The week a Tsunami crushed into the DBE
By the weekend of the 10th of November the Department of Basic Education (DBE) was scrambling to deal with a tsunami of public comment on the draft Basic Education Laws Amendment (BELA) Bill. By early Friday afternoon over 6000 comments were received and more were flooding in every minute.
This wasn’t the nightmare the DBE expected when they quietly released the BELA Bill for comment on the 13th of October. But Homeschoolers, who had not been consulted till then, were not caught off-guard. The Pestalozzi Trust organized a response with the help of legal consultants, a facebook group and a campaign team. This effort mobilized the homeschooling movement and by the final count on Friday afternoon homeschoolers, who constitute less than 1% of the school going population, had submitted about a fifth of the comments. It is suspected that many of the 5000 non-homeschooling responses do not have the legal weight and depth of the comments that homeschoolers made.
This BELA Bill proposes to promote the best interests of children by using the threat of a 6 year prison sentence to force homeschooling families to use the national curriculum (also known as CAPS) and to be monitored by the state at the cost of the parents.
Given that the constitution requires that a child’s best interests are of paramount importance in every matter concerning the child, the bill raises a number of questions:
- The national curriculum was introduced in 2003. Given that the South African education system still ranks among the lowest in the world, 14 years later, can we be certain that the national curriculum promotes the best interests of children?
- Given that there is no evidence that home learners that follow the national curriculum are educated significantly better than those that do not, can we be certain that making the national curriculum compulsory promotes the best interests of children?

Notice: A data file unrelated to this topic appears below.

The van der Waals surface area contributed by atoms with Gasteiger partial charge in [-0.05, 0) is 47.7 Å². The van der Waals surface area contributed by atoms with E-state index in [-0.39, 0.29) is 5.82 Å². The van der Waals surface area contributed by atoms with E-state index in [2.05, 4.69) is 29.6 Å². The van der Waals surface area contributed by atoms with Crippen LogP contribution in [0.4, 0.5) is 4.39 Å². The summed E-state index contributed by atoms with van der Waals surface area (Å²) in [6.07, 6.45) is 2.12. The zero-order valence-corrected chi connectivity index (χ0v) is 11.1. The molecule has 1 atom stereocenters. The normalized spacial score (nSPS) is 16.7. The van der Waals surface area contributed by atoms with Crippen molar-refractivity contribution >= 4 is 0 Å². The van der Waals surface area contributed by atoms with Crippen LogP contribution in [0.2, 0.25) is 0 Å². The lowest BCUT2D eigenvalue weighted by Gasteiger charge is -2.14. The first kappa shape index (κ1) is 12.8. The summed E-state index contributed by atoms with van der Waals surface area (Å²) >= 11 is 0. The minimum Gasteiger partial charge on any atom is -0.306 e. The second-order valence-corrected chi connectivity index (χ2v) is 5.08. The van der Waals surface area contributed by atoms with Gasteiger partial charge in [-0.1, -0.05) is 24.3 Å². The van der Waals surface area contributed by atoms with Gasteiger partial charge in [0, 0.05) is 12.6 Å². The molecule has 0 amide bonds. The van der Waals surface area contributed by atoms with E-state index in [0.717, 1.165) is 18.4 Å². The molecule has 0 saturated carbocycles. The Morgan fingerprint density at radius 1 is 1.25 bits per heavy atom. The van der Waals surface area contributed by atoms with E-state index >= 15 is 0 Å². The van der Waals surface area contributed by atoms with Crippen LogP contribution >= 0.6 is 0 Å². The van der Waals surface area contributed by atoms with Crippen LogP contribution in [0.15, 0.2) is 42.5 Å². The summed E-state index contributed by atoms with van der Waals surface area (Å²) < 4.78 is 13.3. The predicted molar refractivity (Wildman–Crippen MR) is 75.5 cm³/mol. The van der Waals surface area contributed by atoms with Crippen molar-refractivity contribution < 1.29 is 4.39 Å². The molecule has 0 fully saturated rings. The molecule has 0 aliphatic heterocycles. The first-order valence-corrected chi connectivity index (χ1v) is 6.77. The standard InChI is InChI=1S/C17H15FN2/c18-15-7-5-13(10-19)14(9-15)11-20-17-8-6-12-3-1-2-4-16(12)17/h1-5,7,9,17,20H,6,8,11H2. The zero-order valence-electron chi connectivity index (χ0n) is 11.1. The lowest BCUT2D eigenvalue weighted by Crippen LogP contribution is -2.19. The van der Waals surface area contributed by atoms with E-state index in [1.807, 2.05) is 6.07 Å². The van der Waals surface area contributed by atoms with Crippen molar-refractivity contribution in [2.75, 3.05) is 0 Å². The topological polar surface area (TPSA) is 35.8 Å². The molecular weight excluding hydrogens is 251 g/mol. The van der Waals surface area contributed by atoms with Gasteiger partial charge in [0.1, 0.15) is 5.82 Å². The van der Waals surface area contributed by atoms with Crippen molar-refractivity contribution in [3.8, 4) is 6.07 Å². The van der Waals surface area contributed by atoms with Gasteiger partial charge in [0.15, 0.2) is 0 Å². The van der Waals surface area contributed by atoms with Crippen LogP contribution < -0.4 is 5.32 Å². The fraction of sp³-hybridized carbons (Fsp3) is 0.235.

- If the national curriculum is in the best interest of children, one would expect that homeschooling parents would embrace it with passion. Why is it necessary to coerce parents by means of a prison sentence to embrace it?
It is therefore doubtful that the national curriculum is so superior to other educational approaches that it justifies the destruction of families by jailing parents for 6 years and force children to follow the national curriculum at a public school while in foster care.
If there is no reason to believe that this bill is in the best interest of children, then the purpose of the bill must be to serve the interests of others.
Who might be the beneficiaries?
- CAPS aligned curriculum providers are the first beneficiaries, because the BELA Bill effectively outlaws their competition. Some providers have already used the publication of the BELA Bill as an opportunity to discredit alternative educational approaches and encourage parents to switch to their curriculum. One provider for instance makes the following statement on their website: "If you do not use a formal curriculum provider such as xxx, then it may be a good time to start now."
- Requiring home learners to be assessed by "competent assessors" (a term referring to teachers registered with SAQA), at the cost of parents, will create hundreds of jobs for teachers who cannot be accommodated in public schools, or who are not willing to work in public schools.
- The third beneficiary is the Department of Education that will establish a new bureaucracy with many officials to process hundreds of thousands of assessments at taxpayer expense. Assessment results can then be used to put pressure on parents to put their children back into public schools.
It is obvious that the bill was designed to infringe on the rights of children and parents in order to serve the commercial interests of others. It is therefore not surprising that this bill was met with fierce reaction from homeschooling families. Despite the unreasonable tight deadline, the Pestalozzi Trust, homeschool associations and at least a 1000 homeschooling families submitted comments by the 10th of November. People making submissions range from a 7 year old child (above picture is from the handwritten letter of this child) to a person who was home educated in the years 1947 to 1953, before it was outlawed by the apartheid government. More than 2700 responses were received to a survey designed to estimate the effect of the bill on homeschooling families. Prayer groups were organized and the unprecedented reaction shows that these prayers were answered beyond expectations.
The publication of the BELA Bill created a highly motivated, well-informed and unified movement. The families who wrote letters to the DBE studied the bill together with the constitution, international law and many other documents and wrote their own submissions.
It is hoped that the department will apply their minds to the more than a thousand letters, consider the comments with an open mind and rewrite the bill in the best interests of the children, and not in the commercial interests of CAPS providers, teachers and departmental employees.
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